Coincidently, I was taking this seminar at the same time that I was teaching my first college class. My professor supported and encouraged my voice in the classroom, which inspired me to work toward doing the same in my own classrooms, especially for young female students. This has been my primary goal in every teaching environment I have since entered.

I am passionate about creating classroom spaces in which students, and especially women students, can thrive because having such a space made a huge difference in my life and career. I also became invested in creating an empowering space for female students upon noticing that many of my teachers and then colleagues—even well-meaning or brilliant professors—had never considered the unconscious and internalized biases that women experience in the classroom.

I have heard colleagues, primarily men, lament how infrequently women in their classes speak and I suspect this is the complaint of many college professors. But typically, they have never considered how they might create a classroom that counterbalances the pressures and biases that keep women silent. There is, obviously, no magic formula; all teachers know that we cannot engage every student in every class. But over my years of teaching, I have developed several strategies for creating spaces where women feel free and empowered to actively participate. Here are five of them:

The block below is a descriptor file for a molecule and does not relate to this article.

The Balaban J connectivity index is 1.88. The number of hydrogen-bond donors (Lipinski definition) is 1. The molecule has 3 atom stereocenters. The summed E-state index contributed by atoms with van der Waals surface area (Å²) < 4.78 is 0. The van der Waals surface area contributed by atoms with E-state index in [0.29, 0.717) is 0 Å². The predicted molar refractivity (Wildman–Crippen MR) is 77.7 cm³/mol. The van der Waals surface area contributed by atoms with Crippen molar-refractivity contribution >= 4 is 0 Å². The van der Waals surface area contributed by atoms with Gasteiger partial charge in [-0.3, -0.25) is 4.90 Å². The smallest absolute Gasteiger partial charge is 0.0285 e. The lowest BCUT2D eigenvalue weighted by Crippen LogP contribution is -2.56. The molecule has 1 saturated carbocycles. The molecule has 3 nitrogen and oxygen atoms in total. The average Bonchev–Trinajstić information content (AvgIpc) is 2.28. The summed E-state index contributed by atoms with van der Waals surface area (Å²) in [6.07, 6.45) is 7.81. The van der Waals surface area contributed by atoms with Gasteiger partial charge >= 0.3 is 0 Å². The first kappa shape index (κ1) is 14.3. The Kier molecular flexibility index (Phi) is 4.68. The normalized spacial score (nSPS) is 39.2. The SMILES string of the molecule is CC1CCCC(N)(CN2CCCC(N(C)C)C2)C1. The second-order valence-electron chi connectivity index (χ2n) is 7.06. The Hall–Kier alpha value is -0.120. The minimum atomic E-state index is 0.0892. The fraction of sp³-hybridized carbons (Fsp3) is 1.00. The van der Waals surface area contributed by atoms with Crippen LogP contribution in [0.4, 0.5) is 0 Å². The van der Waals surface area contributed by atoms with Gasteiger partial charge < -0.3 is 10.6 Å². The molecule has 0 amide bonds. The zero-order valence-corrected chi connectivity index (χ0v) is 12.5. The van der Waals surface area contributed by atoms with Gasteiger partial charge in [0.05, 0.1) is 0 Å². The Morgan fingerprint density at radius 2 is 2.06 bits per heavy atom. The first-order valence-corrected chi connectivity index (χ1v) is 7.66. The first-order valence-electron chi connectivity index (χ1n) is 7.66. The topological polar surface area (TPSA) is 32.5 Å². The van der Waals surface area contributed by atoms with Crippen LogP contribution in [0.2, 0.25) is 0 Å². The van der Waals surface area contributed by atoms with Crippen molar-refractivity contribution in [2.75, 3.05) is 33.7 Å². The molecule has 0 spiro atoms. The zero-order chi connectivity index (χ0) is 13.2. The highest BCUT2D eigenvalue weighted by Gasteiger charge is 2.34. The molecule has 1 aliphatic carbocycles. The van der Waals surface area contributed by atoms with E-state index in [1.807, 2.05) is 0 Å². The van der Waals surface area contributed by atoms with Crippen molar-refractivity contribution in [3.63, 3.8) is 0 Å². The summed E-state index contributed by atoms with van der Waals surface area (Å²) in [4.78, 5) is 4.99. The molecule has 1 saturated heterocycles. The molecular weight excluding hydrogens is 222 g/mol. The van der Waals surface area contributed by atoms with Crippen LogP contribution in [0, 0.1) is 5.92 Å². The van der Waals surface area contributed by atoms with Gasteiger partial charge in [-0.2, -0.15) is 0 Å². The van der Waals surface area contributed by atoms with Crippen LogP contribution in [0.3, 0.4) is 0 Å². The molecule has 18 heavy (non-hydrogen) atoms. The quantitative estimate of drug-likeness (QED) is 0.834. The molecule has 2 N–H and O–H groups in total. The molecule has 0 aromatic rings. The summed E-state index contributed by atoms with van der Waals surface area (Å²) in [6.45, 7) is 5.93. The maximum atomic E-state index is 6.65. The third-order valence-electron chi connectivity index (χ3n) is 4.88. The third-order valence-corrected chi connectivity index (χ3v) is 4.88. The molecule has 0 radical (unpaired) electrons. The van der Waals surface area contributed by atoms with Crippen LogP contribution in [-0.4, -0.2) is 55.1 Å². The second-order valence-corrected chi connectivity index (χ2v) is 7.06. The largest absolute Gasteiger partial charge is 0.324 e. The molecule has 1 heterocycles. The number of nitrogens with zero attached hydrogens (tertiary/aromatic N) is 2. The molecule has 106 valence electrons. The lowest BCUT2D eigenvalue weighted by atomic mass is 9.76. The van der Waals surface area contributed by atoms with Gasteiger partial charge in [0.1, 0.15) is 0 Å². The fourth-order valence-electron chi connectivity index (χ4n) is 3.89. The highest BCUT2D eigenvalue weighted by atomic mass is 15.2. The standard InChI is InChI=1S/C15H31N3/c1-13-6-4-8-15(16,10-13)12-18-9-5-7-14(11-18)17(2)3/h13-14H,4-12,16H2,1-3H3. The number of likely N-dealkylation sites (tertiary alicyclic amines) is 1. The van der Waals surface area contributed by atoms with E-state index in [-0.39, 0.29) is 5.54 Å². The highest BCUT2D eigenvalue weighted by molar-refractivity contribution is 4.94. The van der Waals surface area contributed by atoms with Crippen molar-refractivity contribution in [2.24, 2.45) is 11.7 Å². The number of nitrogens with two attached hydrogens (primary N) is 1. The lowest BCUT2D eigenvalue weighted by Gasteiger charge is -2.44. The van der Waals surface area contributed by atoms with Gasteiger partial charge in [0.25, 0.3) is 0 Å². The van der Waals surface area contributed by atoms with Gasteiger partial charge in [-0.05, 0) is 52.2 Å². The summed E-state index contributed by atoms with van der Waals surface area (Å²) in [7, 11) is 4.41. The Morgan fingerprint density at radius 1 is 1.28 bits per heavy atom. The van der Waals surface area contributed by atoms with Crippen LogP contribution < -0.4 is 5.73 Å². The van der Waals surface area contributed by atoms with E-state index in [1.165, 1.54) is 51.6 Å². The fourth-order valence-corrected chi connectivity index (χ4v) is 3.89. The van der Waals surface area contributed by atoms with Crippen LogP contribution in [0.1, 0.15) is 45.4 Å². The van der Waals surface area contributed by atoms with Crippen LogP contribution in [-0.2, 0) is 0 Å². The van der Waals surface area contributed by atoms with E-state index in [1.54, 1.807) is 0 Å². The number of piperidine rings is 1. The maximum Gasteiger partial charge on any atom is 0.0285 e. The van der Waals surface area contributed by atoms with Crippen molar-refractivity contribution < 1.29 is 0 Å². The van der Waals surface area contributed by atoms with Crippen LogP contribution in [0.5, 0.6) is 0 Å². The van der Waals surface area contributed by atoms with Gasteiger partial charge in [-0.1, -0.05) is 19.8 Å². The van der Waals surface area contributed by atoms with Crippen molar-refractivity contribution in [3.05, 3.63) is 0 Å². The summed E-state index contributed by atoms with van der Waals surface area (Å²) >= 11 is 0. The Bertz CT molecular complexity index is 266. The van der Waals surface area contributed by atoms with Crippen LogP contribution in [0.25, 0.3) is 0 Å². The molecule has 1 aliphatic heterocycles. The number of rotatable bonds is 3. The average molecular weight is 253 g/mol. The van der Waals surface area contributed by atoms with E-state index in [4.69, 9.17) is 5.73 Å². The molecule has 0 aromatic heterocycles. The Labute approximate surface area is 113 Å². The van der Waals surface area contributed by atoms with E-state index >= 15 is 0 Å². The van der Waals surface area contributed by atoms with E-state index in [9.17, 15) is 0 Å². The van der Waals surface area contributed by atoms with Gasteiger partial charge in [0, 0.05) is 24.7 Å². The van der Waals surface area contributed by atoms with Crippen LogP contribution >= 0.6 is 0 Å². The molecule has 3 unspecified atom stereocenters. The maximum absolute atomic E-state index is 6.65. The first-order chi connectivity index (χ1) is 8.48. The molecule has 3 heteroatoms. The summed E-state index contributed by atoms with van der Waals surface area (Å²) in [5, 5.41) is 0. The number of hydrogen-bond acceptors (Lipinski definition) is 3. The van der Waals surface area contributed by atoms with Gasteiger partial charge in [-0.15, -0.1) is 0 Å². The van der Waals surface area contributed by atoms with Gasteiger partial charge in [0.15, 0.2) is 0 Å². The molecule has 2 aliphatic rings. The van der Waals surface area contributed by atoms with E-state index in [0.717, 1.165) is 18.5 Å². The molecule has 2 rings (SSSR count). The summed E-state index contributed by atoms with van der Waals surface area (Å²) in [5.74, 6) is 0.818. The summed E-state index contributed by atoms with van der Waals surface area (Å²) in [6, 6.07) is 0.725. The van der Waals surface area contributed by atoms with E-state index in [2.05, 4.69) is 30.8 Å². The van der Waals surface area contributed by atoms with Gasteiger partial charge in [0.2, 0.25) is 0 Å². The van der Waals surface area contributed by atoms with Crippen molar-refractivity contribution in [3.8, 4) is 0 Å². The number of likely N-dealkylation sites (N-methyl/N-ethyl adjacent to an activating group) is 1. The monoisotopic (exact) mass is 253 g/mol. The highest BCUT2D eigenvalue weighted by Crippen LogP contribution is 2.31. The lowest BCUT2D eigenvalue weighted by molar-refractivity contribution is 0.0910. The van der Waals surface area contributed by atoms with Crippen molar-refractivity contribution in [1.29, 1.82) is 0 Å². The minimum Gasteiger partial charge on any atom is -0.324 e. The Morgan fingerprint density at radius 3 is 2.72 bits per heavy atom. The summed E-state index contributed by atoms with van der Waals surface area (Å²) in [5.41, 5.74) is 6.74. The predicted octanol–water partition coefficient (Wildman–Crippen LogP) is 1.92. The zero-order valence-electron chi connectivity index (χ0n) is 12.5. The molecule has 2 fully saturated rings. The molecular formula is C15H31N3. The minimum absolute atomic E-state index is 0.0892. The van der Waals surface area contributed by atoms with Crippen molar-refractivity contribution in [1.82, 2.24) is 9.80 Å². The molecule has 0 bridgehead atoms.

Acknowledge Implicit Bias

The first step that a teacher must take is to do an honest assessment of their own implicit biases. And not just men; women can also perpetuate sexism, however unintentionally. Sometimes this bias comes out in calling on men more than women in class, or in allowing men to talk over women or dominate conversations. Still other times, it is a subtle tendency to reinforce the expectation that young women should behave well while young men are allowed to take risks.

Assessing implicit bias allows teachers to determine how they may be negatively impacting the women in their classrooms and making it less likely that women will be active and engaged participants.

But no one teacher can singlehandedly undo years of social conditioning, which means that it is not enough to simply stop perpetuating sexism. In addition to countering our own biases, as teachers we must actively create classroom environments that support women.